AT&T Corp. Wednesday joined with a number of leading entertainment companies to launch a new secure music and media distribution system.
AT&T is joining with BMG Entertainment, Matsushita Electric Industrial Co., whose products are marketed under the Panasonic brand, and Universal Music Group to develop and test Electronic Music Distribution. The companies said EMD will give consumers an easy and convenient way to obtain and play music in new and compelling formats. Music will also be tied into other programming such as video, lyrics, graphics and links to Web sites.
EMD will allow media to be stored on various consumer electronic platforms, including PCs and DVD players as well as portable devices.
The companies said the goal of the new venture is to develop technologies that will lay the groundwork for a new robust, secure, flexible and scalable infrastructure for the distribution of digital music.
They have pledged to support the efforts of the Secure Digital Music Initiative which is working to develop standards in the area.
AT&T Chairman and Chief Executive Officer Michael Armstrong, said the digital music industry stands to have a profound impact on the economy which is why AT&T and other leaders are working to ensure the system is adequately developed.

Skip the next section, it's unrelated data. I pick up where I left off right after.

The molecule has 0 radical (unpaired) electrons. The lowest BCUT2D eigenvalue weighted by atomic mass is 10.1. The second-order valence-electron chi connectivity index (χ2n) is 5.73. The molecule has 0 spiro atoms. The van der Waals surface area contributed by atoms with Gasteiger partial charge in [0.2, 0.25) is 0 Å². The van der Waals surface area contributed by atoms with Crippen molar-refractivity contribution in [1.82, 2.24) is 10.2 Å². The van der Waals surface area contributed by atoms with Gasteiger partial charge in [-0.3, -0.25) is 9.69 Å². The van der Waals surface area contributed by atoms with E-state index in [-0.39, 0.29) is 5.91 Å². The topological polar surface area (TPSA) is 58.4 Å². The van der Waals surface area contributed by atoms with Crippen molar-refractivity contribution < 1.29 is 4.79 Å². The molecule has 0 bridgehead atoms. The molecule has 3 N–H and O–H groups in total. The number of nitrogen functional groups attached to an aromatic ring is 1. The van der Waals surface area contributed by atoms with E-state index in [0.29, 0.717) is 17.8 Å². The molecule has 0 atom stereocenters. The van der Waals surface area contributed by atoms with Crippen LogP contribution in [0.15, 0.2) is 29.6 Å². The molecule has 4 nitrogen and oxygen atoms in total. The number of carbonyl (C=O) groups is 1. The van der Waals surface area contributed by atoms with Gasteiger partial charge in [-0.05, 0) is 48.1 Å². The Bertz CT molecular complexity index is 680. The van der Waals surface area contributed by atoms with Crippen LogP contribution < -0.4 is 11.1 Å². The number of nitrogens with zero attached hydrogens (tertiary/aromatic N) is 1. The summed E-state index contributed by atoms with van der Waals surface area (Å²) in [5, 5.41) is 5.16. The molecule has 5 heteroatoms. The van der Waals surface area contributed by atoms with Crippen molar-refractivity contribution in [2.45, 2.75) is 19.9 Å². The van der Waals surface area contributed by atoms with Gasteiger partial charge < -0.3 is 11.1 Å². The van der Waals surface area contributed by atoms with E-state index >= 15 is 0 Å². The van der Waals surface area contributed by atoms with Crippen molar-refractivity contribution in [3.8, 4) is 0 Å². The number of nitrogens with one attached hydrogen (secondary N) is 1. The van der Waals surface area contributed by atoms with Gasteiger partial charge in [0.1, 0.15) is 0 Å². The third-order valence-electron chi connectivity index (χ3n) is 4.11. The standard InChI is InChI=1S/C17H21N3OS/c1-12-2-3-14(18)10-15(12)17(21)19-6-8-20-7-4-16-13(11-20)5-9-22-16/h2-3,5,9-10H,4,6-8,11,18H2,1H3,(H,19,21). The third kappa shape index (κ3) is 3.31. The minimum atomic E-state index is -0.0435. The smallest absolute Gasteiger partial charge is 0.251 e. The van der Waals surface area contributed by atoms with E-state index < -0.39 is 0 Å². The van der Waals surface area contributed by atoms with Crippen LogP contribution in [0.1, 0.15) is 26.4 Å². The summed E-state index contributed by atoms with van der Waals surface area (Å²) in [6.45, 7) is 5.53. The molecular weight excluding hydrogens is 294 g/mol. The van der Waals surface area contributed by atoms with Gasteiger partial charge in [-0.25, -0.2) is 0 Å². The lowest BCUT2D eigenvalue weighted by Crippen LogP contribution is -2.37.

“We need to work together on the infrastructure so that the new economy of digital music distribution can achieve explosive growth by creating a music better customer experience,” he said.
Kevin Conroy, BMG Entertainment’s senior vice president of worldwide marketing, said the new system will protect the rights of the artists while broadening consumer access to music.
“We are looking to provide the best possible online experience for music fans and consumers, while protecting the rights of our artists. We believe this partnership will help us to accomplish these objectives so that we can take advatnage of the full range of opportunities in the digital world,” he said.
Currently, the leading format for distributing music online is MPEG 1 and Audio Layer 3, better known as MP3. That format has the backing of independent artists who see it as a much cheaper way to get their music to the masses. However, the music industry has continually said MP3 is not secure enough since music can easily be copied and illegally distributed. Wednesday’s move is the latest attempt to meet consumer demand for downloadable music while also addressing industry concerns.